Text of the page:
Connecticut Attorney General Richard Blumenthal issued a subpoena today to Craigslist over the prostitution ads often displayed in the classifieds Web site’s “casual encounters” section. Reports indicate that Craigslist may be earning over $35 million in revenue from these ads.
“The Craigslist brothel business seems booming–belying its promise to fight prostitution,” said Blumenthal, who is leading 39 states in the effort to regulate the site’s screening process. “The best evidence is the thousands of ads that remain on Craigslist–skimpily and slickly disguised with code words. We’re asking Craigslist for specific answers about steps to screen and stop sex-for-money offers–and whether the company is actually profiting from prostitution ads that it promised states and the public that it would try to block.”
Buckmaster is a staunch defender of Craigslist’s policies. In a recent issue of Wired, he defended Craigslist for the misuse of the Web site. “That the world would expect Craigslist to take responsibility for the rare violent criminal who lures victims through an ad strikes Buckmaster as absurd. He points to the thousands of people who die every year in auto accidents. “Does anybody call up the head of GM and say, ‘Somebody just got killed using your product? How can you sleep at night? Don’t you realize that a person is dead?'”
The big problem with Buckmaster’s analogy is that many regulators did call up the head of GM over auto accidents. In fact, there were well over 100 lawsuits against GM in the 1960s over the safety of their products, which led to Ralph Nader’s Unsafe at Any Speed, a study that significantly changed how the automobile industry was regulated, from the passing of the National Traffic and Motor Vehicle Safety Act to the National Highway Traffic Safety Administration. Let’s just hope Craigslist’s lawyers can make a more compelling argument than Buckmaster in court.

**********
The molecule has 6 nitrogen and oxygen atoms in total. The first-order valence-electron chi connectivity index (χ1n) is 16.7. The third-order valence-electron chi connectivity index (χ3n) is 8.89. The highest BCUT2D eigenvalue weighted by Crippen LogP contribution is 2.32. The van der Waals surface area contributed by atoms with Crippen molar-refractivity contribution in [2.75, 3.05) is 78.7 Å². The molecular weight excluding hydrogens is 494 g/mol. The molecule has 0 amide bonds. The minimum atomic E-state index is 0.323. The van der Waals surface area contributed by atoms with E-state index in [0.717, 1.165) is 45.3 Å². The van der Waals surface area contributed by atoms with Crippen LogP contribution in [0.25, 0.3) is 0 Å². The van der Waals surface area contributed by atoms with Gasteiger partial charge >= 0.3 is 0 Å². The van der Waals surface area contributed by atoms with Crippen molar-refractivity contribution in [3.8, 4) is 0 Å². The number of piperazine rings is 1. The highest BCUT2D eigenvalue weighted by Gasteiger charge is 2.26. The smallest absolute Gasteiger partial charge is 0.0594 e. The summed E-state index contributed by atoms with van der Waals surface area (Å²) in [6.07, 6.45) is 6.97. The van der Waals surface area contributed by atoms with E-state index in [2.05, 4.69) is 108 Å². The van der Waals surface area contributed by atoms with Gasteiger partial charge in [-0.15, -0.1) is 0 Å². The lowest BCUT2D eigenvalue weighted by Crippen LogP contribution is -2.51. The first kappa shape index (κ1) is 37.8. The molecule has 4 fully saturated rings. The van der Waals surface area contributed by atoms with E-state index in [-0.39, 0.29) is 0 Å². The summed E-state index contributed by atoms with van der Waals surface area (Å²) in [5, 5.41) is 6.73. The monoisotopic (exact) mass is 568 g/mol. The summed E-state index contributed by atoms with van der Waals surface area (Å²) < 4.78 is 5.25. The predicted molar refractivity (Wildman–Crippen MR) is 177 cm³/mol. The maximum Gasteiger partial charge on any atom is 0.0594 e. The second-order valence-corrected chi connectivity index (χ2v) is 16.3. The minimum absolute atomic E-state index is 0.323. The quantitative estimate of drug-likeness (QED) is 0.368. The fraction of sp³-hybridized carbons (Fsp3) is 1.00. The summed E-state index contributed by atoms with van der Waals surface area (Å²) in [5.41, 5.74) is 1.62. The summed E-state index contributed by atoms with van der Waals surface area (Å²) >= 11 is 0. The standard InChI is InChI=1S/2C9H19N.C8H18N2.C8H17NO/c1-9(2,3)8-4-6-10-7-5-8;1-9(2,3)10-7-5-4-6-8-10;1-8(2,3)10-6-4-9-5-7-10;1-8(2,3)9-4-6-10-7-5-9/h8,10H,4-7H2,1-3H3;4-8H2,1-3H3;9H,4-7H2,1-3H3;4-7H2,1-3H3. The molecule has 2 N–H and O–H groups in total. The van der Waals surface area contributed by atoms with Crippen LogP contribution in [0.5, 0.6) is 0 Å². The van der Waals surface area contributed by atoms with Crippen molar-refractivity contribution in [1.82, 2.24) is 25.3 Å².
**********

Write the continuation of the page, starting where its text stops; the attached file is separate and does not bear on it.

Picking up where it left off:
The subpoena seeks information about Craigslist’s manual review process for objectionable advertisements, and also any documentation regarding the company’s telephone verification system for its adult services section. Requests for comment from Craigslist were not immediately returned.
Update: In a recent blog post titled “Deja Blumenthal,” Craigslist CEO Jim Buckmaster goes after the connecticut attorney general over subpoena charges.
“True to form, CT AG Blumenthal is once again indulging in self-serving publicity at the expense of the truth and his constituents — touting a subpoena on television and telling whoppers about craigslist “reneging” on promises — even before craigslist had been served with a subpoena,” writes Buckmaster. “As AG Blumenthal knows full well, craigslist has gone beyond fulfilling its legal obligations, far beyond classifieds industry norms, has more than lived up to any promises it made, and working together with its partners is in fact a leader in the fight against human trafficking and exploitation.”
Buckmaster concludes his brief post by accusing Blumenthal of having ulterior motives. “With his senatorial race in full swing however, AG Blumenthal won’t let the facts get in the way of a good photo op. Or as I heard while in his offices 2 years ago — ‘The most dangerous place on earth is getting caught between Dick Blumenthal and a television camera.'”
Interestingly, one of the tags under Buckmaster’s post is “harassment.” Is this referring to Craigslist’s erotic services section or abuse by Blumenthal?